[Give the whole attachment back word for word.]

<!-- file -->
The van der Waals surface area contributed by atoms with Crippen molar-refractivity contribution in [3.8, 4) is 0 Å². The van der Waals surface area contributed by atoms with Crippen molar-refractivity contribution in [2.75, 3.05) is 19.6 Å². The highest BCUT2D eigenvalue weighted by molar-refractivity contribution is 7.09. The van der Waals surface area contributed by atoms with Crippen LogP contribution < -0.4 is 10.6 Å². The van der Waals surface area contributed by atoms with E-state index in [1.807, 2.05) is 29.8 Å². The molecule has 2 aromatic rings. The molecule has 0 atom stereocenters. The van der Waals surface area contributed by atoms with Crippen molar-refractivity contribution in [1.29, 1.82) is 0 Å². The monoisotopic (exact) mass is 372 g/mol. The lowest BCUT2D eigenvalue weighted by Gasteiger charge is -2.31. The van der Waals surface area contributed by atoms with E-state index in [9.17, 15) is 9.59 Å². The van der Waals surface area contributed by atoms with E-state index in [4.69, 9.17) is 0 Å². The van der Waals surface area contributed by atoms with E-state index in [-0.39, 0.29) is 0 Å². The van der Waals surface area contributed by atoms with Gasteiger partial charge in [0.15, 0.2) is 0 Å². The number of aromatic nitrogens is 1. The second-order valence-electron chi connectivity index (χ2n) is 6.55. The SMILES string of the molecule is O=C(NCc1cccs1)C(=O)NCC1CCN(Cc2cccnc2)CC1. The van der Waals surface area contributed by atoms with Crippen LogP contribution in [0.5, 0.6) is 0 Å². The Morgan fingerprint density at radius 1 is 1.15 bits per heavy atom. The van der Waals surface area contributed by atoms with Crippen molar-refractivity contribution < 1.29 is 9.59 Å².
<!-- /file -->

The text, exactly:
The van der Waals surface area contributed by atoms with Crippen molar-refractivity contribution in [3.8, 4) is 0 Å². The van der Waals surface area contributed by atoms with Crippen molar-refractivity contribution in [2.75, 3.05) is 19.6 Å². The highest BCUT2D eigenvalue weighted by molar-refractivity contribution is 7.09. The van der Waals surface area contributed by atoms with Crippen LogP contribution < -0.4 is 10.6 Å². The van der Waals surface area contributed by atoms with E-state index in [1.807, 2.05) is 29.8 Å². The molecule has 2 aromatic rings. The molecule has 0 atom stereocenters. The van der Waals surface area contributed by atoms with Crippen molar-refractivity contribution in [1.29, 1.82) is 0 Å². The monoisotopic (exact) mass is 372 g/mol. The lowest BCUT2D eigenvalue weighted by Gasteiger charge is -2.31. The van der Waals surface area contributed by atoms with E-state index in [9.17, 15) is 9.59 Å². The van der Waals surface area contributed by atoms with E-state index in [4.69, 9.17) is 0 Å². The van der Waals surface area contributed by atoms with E-state index in [-0.39, 0.29) is 0 Å². The van der Waals surface area contributed by atoms with Gasteiger partial charge in [0.15, 0.2) is 0 Å². The number of aromatic nitrogens is 1. The second-order valence-electron chi connectivity index (χ2n) is 6.55. The SMILES string of the molecule is O=C(NCc1cccs1)C(=O)NCC1CCN(Cc2cccnc2)CC1. The van der Waals surface area contributed by atoms with Crippen LogP contribution in [0.5, 0.6) is 0 Å². The Morgan fingerprint density at radius 1 is 1.15 bits per heavy atom. The van der Waals surface area contributed by atoms with Crippen molar-refractivity contribution < 1.29 is 9.59 Å².